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  #31  
Old 09-09-2021, 03:32 PM
Mel's Avatar
Mel Mel is offline
 
Join Date: Mar 2005
Location: Dallas area
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Quote:
Originally Posted by DGlaeser View Post
Since he is a student pilot, he should have his logbook with his solo and XC endorsements with him. I agree don’t show it unless asked, but since the endorsements are no longer part of the medical certificate, carrying the logbook with the endorsements is required.
Negative.....Being a pilot has nothing to do with building and certificating an aircraft. The FAA representative should not ask you anything about flying the aircraft.
Only about the building process and experience. This is for a repairman certificate, not a pilot certificate. Again, being a pilot is NOT a prerequisite.
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Mel Asberry, DAR since the last century. Over 1,000 certifications accomplished. Discount for Veterans, Law Enforcement, Fire Fighters.
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  #32  
Old 09-09-2021, 03:50 PM
DGlaeser DGlaeser is offline
 
Join Date: May 2005
Location: Rochester Hills, MI
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Quote:
Originally Posted by Mel View Post
Negative.....Being a pilot has nothing to do with building and certificating an aircraft. The FAA representative should not ask you anything about flying the aircraft.
Only about the building process and experience. This is for a repairman certificate, not a pilot certificate. Again, being a pilot is NOT a prerequisite.
I agree, but he mentioned a ramp check... I thought that implied checking credentials related to a flight. If not, I stand corrected
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  #33  
Old 09-09-2021, 03:59 PM
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RV7A Flyer RV7A Flyer is offline
 
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Location: US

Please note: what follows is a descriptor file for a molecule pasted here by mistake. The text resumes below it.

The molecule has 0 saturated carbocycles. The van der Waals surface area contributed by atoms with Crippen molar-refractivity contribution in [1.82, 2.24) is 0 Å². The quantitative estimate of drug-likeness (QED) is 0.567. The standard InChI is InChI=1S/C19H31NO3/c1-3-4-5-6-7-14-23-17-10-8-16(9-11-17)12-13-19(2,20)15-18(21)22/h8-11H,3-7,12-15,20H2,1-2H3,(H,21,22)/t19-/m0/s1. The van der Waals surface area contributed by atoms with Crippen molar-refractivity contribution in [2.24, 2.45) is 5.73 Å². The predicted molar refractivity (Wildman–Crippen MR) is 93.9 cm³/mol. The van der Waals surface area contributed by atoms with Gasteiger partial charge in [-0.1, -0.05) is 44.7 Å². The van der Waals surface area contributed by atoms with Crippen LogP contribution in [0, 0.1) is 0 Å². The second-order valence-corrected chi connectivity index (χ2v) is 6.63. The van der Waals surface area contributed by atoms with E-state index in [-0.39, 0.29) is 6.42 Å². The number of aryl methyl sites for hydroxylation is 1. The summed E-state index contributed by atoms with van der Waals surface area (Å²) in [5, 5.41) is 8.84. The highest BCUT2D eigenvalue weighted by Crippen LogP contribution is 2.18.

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I would only caution a couple of things. First, this is not a second airworthiness inspection, so if it veers into that area, I'd start to question it. Second, know what it's okay for a ramp check to involve (https://www.aopa.org/news-and-media/...ing-ramp-check), and what it doesn't (as noted, this isn't a second AW inspection, nor should they be boarding your aircraft).

You asked for one thing, a Repairman's Certificate, and now you've got something else going on. I'd get the Repairman's Cert done first, signed off and delivered, then move on to the "ramp check" and keep it formal, polite, but without volunteering anything he doesn't ask and ensuring he keeps the scope within what it's supposed to be. https://fsims.faa.gov/WDocs/8700.1%2...2/2_056_00.htm

BTW, if you aren't going or haven't been flying just prior to the "ramp check", I don't think it can actually legally be done:

Quote:
OBJECTIVE. The objective of this task is to determine that an airman or operator is in continuing compliance with the far during an actual operational situation.
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  #34  
Old 09-09-2021, 04:13 PM
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Mel Mel is offline
 
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Quote:
Originally Posted by DGlaeser View Post
I agree, but he mentioned a ramp check... I thought that implied checking credentials related to a flight. If not, I stand corrected
To perform a "ramp check", the FAA representative must observe the airplane in flight or being prepared to make a flight.
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Mel Asberry, DAR since the last century. Over 1,000 certifications accomplished. Discount for Veterans, Law Enforcement, Fire Fighters.
EAA Flight Advisor/Tech Counselor, Friend of the RV-1
Recipient of Tony Bingelis Award and Wright Brothers Master Pilot Award
USAF Vet, High School E-LSA Project Mentor.
RV-6 Flying since 1993 (sold)
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  #35  
Old 09-09-2021, 05:27 PM
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airguy airguy is offline
 
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Location: Garden City, Tx
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Quote:
Originally Posted by Mel View Post
To perform a "ramp check", the FAA representative must observe the airplane in flight or being prepared to make a flight.
One would think so, yes...